The answer is surprisingly simple. First the Edomites resisted them, then later on the Edomites became afraid of them and allowed them to pass: ‘You have been traveling around this mountain country long enough. Turn northward and command the people, “You are about to pass through the territory of your brothers, the people of Esau, who live in Seir; and ...


9

The commingling of life and death was sacrilegious in the Hebrew Bible. For example, animals that are scavengers (lobster, shrimp, swine, dogs, vultures, lions and tigers, etc.) may thrive by habit on waste (garbage, refuse, scum, and/or other dead and decayed creatures), and thus they are unclean. Such animals could not be used for human consumption or ...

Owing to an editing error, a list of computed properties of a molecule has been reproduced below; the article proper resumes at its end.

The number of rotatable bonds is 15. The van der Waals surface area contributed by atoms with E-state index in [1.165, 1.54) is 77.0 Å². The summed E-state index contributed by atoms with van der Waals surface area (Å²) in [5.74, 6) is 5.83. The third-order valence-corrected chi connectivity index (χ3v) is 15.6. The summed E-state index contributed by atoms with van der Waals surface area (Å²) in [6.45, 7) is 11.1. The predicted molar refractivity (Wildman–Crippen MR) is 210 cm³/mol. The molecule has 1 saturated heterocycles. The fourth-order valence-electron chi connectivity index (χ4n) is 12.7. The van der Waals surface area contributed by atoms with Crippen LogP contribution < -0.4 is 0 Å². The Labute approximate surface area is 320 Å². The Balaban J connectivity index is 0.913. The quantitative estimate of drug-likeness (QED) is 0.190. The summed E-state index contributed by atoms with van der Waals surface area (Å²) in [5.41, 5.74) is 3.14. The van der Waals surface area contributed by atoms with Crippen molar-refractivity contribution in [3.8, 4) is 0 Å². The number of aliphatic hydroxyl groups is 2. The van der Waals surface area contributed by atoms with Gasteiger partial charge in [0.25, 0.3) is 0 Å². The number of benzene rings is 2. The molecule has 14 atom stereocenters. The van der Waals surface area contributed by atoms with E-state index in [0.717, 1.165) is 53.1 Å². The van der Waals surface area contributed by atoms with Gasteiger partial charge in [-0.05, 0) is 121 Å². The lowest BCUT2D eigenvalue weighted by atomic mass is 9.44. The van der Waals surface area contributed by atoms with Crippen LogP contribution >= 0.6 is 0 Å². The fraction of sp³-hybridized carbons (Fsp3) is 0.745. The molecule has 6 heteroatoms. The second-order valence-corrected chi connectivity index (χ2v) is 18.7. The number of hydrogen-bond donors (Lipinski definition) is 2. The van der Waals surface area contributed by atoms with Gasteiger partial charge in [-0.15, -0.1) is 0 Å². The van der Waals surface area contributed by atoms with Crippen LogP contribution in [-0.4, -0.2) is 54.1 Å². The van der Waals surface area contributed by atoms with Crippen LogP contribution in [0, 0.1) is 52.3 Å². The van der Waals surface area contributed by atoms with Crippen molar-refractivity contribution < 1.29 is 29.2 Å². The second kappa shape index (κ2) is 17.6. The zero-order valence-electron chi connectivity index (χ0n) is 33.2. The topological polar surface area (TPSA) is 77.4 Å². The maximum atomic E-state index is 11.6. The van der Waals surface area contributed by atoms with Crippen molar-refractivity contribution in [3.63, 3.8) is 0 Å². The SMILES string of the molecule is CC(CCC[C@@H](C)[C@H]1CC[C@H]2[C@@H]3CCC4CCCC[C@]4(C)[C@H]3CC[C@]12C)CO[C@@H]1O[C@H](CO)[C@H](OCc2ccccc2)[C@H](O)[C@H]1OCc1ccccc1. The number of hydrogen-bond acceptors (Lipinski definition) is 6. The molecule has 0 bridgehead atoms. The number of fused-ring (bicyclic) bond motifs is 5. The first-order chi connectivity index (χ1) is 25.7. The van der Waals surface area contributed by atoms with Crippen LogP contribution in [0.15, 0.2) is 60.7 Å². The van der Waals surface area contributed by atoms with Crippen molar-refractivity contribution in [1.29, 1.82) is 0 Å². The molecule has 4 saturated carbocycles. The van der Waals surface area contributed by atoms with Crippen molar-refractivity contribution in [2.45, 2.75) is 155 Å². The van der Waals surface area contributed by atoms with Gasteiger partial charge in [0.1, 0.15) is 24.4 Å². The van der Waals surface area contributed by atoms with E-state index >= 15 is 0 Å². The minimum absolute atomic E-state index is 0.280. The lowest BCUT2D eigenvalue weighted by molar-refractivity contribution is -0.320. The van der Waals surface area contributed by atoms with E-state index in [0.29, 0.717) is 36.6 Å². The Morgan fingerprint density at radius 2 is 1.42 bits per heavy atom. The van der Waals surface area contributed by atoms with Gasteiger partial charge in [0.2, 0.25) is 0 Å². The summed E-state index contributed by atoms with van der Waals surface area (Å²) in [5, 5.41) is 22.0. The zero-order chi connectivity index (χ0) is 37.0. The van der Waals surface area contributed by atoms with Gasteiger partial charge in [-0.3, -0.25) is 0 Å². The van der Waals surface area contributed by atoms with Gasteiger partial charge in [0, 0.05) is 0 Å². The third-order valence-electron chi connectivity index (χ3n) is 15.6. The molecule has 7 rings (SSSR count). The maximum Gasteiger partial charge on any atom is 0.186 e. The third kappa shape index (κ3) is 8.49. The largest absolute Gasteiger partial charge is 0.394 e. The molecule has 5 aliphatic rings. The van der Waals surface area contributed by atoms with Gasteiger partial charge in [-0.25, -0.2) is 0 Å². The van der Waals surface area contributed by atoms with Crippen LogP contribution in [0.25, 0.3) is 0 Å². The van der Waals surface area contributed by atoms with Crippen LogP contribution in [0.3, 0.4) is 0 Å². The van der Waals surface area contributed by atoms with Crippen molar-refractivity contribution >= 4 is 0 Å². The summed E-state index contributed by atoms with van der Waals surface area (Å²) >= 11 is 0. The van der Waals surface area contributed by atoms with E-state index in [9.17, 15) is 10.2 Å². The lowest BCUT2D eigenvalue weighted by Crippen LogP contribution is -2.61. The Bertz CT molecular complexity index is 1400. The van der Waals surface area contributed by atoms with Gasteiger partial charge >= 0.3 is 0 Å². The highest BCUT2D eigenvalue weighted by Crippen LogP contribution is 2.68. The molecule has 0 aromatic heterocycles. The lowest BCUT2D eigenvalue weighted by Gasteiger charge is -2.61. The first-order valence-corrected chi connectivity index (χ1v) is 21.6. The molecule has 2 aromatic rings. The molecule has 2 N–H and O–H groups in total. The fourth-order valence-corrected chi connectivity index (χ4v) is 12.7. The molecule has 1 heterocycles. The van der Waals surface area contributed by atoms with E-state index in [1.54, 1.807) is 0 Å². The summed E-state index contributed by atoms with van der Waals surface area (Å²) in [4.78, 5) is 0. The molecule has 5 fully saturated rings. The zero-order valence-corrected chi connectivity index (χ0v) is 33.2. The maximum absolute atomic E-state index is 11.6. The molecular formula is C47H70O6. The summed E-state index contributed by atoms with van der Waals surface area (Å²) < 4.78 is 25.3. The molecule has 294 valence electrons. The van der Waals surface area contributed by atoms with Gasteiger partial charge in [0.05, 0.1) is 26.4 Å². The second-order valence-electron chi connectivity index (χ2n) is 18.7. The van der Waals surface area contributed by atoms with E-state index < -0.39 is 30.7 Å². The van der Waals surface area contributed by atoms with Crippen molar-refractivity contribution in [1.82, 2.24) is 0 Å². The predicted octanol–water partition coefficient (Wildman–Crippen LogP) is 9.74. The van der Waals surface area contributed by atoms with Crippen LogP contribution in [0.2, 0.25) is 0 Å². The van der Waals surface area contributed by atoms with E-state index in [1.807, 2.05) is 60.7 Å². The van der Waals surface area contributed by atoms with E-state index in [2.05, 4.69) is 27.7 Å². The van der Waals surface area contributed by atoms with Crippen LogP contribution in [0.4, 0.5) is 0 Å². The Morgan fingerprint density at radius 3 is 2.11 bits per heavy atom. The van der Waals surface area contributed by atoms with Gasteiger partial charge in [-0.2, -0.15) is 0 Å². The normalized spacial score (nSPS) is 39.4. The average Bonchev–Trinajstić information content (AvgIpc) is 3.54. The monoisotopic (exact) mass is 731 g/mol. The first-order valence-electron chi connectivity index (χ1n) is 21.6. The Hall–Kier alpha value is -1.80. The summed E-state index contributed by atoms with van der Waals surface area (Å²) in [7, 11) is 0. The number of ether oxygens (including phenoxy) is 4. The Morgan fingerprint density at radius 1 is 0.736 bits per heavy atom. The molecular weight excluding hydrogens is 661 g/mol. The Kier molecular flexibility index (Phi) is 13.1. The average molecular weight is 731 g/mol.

9

Could not the Lord have "instigated" the people to spy the land through indirect means, and therefore solve the conundrum? For example, Satan incited David to number the Israelites in a census (1 Chr 21:1), but in 2 Sam 24:1 it is the Lord who is the subject of the Hebrew verb סוּת, and therefore in the immediate grammatical context it was the Lord who had ...


9

Gen 22:17 That in blessing I will bless thee, and in multiplying I will multiply thy seed as the stars of the heaven, and as the sand which is upon the sea shore; God promised Abraham that his descendants would be as the sand of the sea, and as the stars of heaven. These two metaphors are in direct apposition to each other, and explain each other. The ...


9